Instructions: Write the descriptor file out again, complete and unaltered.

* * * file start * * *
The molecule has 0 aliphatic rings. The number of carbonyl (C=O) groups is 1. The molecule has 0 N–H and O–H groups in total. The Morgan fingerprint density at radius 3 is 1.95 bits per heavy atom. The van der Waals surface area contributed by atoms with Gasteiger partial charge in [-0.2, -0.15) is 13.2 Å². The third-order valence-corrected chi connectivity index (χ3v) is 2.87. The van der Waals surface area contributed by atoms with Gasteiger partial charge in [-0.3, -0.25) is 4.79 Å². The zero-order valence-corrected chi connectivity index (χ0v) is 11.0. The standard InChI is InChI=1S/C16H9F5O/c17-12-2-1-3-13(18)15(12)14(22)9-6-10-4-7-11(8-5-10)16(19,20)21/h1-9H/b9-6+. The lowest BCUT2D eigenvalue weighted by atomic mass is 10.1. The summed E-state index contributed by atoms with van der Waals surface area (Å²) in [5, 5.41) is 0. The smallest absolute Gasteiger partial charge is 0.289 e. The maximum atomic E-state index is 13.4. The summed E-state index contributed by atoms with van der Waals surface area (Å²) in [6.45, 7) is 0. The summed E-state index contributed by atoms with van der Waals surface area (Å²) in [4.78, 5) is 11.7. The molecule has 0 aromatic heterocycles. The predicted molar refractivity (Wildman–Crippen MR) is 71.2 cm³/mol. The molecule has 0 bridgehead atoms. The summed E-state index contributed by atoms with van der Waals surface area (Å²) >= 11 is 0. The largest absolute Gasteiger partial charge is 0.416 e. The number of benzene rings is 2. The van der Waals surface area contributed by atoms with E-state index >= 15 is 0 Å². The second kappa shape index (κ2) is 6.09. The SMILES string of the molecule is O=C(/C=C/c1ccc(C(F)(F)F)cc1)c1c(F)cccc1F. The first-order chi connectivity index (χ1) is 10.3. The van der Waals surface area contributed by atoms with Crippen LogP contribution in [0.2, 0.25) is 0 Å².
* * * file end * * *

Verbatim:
The molecule has 0 aliphatic rings. The number of carbonyl (C=O) groups is 1. The molecule has 0 N–H and O–H groups in total. The Morgan fingerprint density at radius 3 is 1.95 bits per heavy atom. The van der Waals surface area contributed by atoms with Gasteiger partial charge in [-0.2, -0.15) is 13.2 Å². The third-order valence-corrected chi connectivity index (χ3v) is 2.87. The van der Waals surface area contributed by atoms with Gasteiger partial charge in [-0.3, -0.25) is 4.79 Å². The zero-order valence-corrected chi connectivity index (χ0v) is 11.0. The standard InChI is InChI=1S/C16H9F5O/c17-12-2-1-3-13(18)15(12)14(22)9-6-10-4-7-11(8-5-10)16(19,20)21/h1-9H/b9-6+. The lowest BCUT2D eigenvalue weighted by atomic mass is 10.1. The summed E-state index contributed by atoms with van der Waals surface area (Å²) in [5, 5.41) is 0. The smallest absolute Gasteiger partial charge is 0.289 e. The maximum atomic E-state index is 13.4. The summed E-state index contributed by atoms with van der Waals surface area (Å²) in [6.45, 7) is 0. The summed E-state index contributed by atoms with van der Waals surface area (Å²) in [4.78, 5) is 11.7. The molecule has 0 aromatic heterocycles. The predicted molar refractivity (Wildman–Crippen MR) is 71.2 cm³/mol. The molecule has 0 bridgehead atoms. The summed E-state index contributed by atoms with van der Waals surface area (Å²) >= 11 is 0. The largest absolute Gasteiger partial charge is 0.416 e. The number of benzene rings is 2. The van der Waals surface area contributed by atoms with E-state index >= 15 is 0 Å². The second kappa shape index (κ2) is 6.09. The SMILES string of the molecule is O=C(/C=C/c1ccc(C(F)(F)F)cc1)c1c(F)cccc1F. The first-order chi connectivity index (χ1) is 10.3. The van der Waals surface area contributed by atoms with Crippen LogP contribution in [0.2, 0.25) is 0 Å².